Open access peer-reviewed chapter

Vitamin D and Diabetic Foot

Written By

Antony Macido

Submitted: 06 December 2020 Reviewed: 09 March 2021 Published: 30 March 2021

DOI: 10.5772/intechopen.97115

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Vitamin D

Edited by Öner Özdemir

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Abstract

Approximately 15% of patients with diabetes mellitus (DM) are prone to developing diabetic foot ulcers (DFU) in their lifetime. The term vitamin D status or 25-hydroxyvitamin D [25(OH)D] levels are used interchangeably to represent the status of vitamin D in individuals throughout this paper. Evidence suggests a relationship between 25(OH)D levels and DFU. However, very minimal data is available on the association between DFU and vitamin D deficiency. After a careful review of the literature, it was inferred that vitamin D could be associated with DFU and diabetic foot infections. Available evidence on vitamin D and DFU suggests a negative correlation between 25(OH)D levels and the presence of DFU. Evidence also supports a negative relationship between 25(OH)D levels and diabetic foot infections. Further large-scale randomized controlled studies need to be done to confirm the relationship between 25(OH)D levels and DFU including the use of vitamin D in the management of DFU and diabetic foot infections.

Keywords

  • Vitamin D
  • 1
  • 25-dihydroxyvitamin D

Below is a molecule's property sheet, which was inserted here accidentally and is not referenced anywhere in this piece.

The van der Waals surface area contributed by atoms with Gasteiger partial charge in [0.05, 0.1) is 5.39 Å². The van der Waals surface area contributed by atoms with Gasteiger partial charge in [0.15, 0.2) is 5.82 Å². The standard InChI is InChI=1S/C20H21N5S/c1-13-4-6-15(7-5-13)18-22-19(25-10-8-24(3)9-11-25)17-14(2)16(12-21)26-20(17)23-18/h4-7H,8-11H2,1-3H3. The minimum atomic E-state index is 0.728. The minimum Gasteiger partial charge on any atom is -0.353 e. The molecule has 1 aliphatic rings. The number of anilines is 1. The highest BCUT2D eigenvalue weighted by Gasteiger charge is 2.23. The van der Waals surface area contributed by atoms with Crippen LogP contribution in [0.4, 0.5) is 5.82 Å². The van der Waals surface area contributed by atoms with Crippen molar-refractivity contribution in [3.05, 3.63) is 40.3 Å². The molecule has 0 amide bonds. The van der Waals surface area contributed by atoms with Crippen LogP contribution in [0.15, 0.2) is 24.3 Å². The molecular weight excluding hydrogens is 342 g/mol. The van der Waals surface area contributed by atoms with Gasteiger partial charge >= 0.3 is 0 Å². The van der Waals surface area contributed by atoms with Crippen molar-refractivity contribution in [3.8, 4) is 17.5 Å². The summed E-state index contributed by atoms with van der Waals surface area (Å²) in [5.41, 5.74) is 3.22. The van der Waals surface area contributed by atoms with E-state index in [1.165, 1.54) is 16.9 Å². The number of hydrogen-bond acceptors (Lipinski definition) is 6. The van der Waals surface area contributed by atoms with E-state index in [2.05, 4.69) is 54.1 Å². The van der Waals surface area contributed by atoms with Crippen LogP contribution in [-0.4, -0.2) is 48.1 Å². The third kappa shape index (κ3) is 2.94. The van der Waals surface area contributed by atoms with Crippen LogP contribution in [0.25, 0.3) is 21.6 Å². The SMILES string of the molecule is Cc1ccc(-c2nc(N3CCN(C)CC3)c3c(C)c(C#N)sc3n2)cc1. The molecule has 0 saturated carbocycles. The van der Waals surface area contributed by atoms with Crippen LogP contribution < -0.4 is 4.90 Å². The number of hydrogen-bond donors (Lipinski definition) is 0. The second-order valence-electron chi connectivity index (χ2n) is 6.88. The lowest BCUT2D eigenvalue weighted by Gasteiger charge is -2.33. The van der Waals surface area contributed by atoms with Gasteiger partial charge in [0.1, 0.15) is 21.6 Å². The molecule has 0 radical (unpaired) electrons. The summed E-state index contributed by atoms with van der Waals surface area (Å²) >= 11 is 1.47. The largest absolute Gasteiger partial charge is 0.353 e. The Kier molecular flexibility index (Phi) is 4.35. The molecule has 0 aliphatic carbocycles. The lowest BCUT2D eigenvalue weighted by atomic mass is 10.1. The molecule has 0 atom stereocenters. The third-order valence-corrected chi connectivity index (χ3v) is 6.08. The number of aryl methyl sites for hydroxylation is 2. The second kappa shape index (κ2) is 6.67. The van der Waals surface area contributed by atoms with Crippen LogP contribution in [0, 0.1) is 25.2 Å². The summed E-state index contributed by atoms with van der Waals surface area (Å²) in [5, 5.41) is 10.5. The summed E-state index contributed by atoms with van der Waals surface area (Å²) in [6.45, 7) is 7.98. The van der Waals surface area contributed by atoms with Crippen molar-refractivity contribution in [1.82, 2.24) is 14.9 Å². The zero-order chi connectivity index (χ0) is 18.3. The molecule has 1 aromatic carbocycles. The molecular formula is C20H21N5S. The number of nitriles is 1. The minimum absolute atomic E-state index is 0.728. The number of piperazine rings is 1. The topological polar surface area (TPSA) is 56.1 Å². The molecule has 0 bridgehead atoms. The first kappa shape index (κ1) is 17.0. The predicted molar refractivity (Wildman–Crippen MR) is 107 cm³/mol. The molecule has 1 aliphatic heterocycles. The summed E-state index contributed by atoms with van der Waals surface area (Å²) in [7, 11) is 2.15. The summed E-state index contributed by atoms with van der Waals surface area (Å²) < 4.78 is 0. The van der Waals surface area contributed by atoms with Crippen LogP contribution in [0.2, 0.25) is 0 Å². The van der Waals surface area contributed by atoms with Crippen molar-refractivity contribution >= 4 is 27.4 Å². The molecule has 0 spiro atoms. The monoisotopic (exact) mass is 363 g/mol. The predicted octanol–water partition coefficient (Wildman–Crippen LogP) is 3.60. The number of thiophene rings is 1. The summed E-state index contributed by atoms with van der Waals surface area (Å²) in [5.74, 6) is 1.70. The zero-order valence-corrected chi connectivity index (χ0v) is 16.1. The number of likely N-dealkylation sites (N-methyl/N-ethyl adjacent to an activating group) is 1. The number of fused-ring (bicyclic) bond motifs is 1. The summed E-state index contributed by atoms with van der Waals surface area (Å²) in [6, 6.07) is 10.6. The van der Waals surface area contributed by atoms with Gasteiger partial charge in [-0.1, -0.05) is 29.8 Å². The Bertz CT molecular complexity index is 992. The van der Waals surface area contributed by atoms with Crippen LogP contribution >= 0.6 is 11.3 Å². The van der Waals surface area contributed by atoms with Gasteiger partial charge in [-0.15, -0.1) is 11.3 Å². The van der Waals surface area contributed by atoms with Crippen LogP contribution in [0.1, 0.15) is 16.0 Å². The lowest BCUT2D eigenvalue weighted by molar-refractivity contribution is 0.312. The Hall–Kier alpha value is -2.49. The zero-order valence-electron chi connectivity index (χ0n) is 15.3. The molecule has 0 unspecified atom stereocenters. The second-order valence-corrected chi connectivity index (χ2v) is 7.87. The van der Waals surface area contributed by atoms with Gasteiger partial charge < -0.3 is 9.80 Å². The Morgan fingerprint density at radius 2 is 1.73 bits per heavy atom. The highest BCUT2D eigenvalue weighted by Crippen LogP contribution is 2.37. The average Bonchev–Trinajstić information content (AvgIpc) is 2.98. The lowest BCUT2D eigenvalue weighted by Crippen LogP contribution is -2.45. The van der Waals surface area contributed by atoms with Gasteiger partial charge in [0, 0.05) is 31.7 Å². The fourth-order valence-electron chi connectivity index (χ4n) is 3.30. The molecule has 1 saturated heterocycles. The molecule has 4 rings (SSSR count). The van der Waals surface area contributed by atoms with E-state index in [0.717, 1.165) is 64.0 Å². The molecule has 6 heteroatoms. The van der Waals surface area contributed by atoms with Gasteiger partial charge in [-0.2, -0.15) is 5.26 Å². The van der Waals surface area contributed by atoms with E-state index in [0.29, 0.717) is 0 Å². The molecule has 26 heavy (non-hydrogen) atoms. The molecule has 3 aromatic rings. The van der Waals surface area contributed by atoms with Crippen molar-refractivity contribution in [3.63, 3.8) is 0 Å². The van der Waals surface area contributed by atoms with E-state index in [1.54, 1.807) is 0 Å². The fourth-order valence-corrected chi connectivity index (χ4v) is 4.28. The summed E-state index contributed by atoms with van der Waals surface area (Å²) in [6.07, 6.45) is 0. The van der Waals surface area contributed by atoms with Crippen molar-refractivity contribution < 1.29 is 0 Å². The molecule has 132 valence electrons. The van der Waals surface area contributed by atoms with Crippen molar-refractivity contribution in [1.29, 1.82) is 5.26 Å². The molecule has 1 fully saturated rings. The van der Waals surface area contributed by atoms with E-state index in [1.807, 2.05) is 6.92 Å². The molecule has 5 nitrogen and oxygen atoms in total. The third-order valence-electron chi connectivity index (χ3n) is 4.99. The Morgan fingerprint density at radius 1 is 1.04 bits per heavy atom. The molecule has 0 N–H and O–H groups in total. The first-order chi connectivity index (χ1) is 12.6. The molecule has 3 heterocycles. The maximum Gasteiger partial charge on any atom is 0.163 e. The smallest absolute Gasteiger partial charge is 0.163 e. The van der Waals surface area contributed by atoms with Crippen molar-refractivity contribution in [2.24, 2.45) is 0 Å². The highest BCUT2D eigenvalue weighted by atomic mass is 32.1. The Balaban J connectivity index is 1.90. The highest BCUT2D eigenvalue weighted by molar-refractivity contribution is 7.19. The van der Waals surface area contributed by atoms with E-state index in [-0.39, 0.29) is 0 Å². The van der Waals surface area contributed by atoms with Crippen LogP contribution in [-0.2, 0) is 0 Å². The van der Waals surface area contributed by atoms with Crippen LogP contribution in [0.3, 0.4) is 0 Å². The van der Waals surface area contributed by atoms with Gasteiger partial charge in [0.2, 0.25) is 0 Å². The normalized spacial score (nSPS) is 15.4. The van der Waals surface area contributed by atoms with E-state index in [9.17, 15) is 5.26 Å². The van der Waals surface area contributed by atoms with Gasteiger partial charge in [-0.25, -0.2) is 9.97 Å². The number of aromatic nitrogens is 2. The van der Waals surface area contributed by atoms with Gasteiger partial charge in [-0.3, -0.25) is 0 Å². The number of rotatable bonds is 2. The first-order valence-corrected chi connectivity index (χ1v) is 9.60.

• diabetic foot ulcers
  • diabetic foot infections

1. Introduction

The role of serum vitamin D in diabetes mellitus (DM) and in the complications related to DM is an area of interest among researchers in the recent past [12]. Diabetic foot complications including diabetic foot ulcers (DFU) and diabetic foot infections are often common with vitamin D deficiency [3]. The global prevalence of diabetic foot complication is 6.3% [4]. Almost 15% of patients with DM can develop DFU in their lives [1]. Infection of DFU is one of the common causes of hospitalization related to DM and accounts for 20% of admissions to hospitals [5]. Recurrence rates are very high with DFU although the recurrence rates have decreased recently [6].

DFU accounts for growing economic burden, while increasing the morbidity and mortality globally. It is estimated that the global economic burden of caring for DFU is more than $1.5 billion per year [7]. Every 30 seconds someone loses a lower extremity from DM in the world [8]. The five-year mortality in patients with DFU is 2.5 times higher than patients with DM but has no DFU [9].

There is growing evidence on the relationship between DFU and vitamin D levels. Nevertheless, data is scarce on the association between vitamin D deficiency and DFU [2]. Evidence suggests a negative correlation between DFU and vitamin D levels. There is growing evidence on a negative relationship between diabetic foot infections and vitamin D levels. Further large-scale randomized controlled studies are needed to solidify the evidence of the correlation between DFU and vitamin D levels. Before evaluating the significance of vitamin D in diabetic foot complications it is essential to review the effects of vitamin D in diabetic foot complications including the non-skeletal effects of vitamin D.

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2. Non-skeletal effects of vitamin D